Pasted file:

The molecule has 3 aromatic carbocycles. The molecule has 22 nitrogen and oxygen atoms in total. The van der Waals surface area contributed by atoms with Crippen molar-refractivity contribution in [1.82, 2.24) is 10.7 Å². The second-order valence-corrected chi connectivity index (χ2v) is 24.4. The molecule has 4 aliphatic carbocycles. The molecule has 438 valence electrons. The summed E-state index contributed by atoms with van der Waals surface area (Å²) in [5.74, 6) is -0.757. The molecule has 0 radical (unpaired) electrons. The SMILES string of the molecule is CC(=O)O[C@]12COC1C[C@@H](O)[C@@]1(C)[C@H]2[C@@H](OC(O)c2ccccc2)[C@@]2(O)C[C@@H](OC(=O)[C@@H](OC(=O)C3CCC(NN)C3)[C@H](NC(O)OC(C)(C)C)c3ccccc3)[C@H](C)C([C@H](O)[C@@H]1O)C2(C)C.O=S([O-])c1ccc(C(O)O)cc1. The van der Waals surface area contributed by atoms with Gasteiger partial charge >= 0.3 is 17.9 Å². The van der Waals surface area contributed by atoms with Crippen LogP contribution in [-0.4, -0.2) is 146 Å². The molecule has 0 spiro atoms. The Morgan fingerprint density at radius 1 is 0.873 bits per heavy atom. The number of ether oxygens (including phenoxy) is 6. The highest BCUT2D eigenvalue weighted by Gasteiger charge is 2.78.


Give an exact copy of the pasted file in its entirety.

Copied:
The molecule has 3 aromatic carbocycles. The molecule has 22 nitrogen and oxygen atoms in total. The van der Waals surface area contributed by atoms with Crippen molar-refractivity contribution in [1.82, 2.24) is 10.7 Å². The second-order valence-corrected chi connectivity index (χ2v) is 24.4. The molecule has 4 aliphatic carbocycles. The molecule has 438 valence electrons. The summed E-state index contributed by atoms with van der Waals surface area (Å²) in [5.74, 6) is -0.757. The molecule has 0 radical (unpaired) electrons. The SMILES string of the molecule is CC(=O)O[C@]12COC1C[C@@H](O)[C@@]1(C)[C@H]2[C@@H](OC(O)c2ccccc2)[C@@]2(O)C[C@@H](OC(=O)[C@@H](OC(=O)C3CCC(NN)C3)[C@H](NC(O)OC(C)(C)C)c3ccccc3)[C@H](C)C([C@H](O)[C@@H]1O)C2(C)C.O=S([O-])c1ccc(C(O)O)cc1. The van der Waals surface area contributed by atoms with Gasteiger partial charge >= 0.3 is 17.9 Å². The van der Waals surface area contributed by atoms with Crippen LogP contribution in [-0.4, -0.2) is 146 Å². The molecule has 0 spiro atoms. The Morgan fingerprint density at radius 1 is 0.873 bits per heavy atom. The number of ether oxygens (including phenoxy) is 6. The highest BCUT2D eigenvalue weighted by Gasteiger charge is 2.78.